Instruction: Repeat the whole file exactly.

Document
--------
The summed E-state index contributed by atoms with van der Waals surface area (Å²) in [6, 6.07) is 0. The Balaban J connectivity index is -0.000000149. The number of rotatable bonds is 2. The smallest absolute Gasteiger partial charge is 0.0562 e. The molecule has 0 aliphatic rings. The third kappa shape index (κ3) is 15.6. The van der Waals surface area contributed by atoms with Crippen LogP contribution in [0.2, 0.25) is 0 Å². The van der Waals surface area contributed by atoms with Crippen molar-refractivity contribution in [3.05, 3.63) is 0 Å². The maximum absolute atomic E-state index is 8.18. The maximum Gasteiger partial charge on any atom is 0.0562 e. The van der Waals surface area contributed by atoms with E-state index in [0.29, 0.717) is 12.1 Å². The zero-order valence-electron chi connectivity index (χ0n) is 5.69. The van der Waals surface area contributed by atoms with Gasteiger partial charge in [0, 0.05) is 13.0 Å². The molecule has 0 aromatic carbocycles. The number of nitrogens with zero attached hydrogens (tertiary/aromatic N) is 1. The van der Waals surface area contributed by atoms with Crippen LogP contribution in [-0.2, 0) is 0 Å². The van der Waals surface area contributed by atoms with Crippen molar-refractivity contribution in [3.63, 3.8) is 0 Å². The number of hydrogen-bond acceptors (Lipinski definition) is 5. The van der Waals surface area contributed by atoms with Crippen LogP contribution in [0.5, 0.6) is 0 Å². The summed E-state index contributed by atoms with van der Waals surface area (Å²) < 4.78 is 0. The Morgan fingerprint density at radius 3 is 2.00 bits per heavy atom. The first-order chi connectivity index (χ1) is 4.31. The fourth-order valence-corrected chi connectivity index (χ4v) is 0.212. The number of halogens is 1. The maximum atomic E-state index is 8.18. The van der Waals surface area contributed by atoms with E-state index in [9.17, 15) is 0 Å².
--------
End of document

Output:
The summed E-state index contributed by atoms with van der Waals surface area (Å²) in [6, 6.07) is 0. The Balaban J connectivity index is -0.000000149. The number of rotatable bonds is 2. The smallest absolute Gasteiger partial charge is 0.0562 e. The molecule has 0 aliphatic rings. The third kappa shape index (κ3) is 15.6. The van der Waals surface area contributed by atoms with Crippen LogP contribution in [0.2, 0.25) is 0 Å². The van der Waals surface area contributed by atoms with Crippen molar-refractivity contribution in [3.05, 3.63) is 0 Å². The maximum absolute atomic E-state index is 8.18. The maximum Gasteiger partial charge on any atom is 0.0562 e. The van der Waals surface area contributed by atoms with E-state index in [0.29, 0.717) is 12.1 Å². The zero-order valence-electron chi connectivity index (χ0n) is 5.69. The van der Waals surface area contributed by atoms with Gasteiger partial charge in [0, 0.05) is 13.0 Å². The molecule has 0 aromatic carbocycles. The number of nitrogens with zero attached hydrogens (tertiary/aromatic N) is 1. The van der Waals surface area contributed by atoms with Crippen LogP contribution in [-0.2, 0) is 0 Å². The van der Waals surface area contributed by atoms with Crippen molar-refractivity contribution in [3.63, 3.8) is 0 Å². The number of hydrogen-bond acceptors (Lipinski definition) is 5. The van der Waals surface area contributed by atoms with Crippen LogP contribution in [0.5, 0.6) is 0 Å². The summed E-state index contributed by atoms with van der Waals surface area (Å²) < 4.78 is 0. The Morgan fingerprint density at radius 3 is 2.00 bits per heavy atom. The first-order chi connectivity index (χ1) is 4.31. The fourth-order valence-corrected chi connectivity index (χ4v) is 0.212. The number of halogens is 1. The maximum atomic E-state index is 8.18. The van der Waals surface area contributed by atoms with E-state index in [9.17, 15) is 0 Å².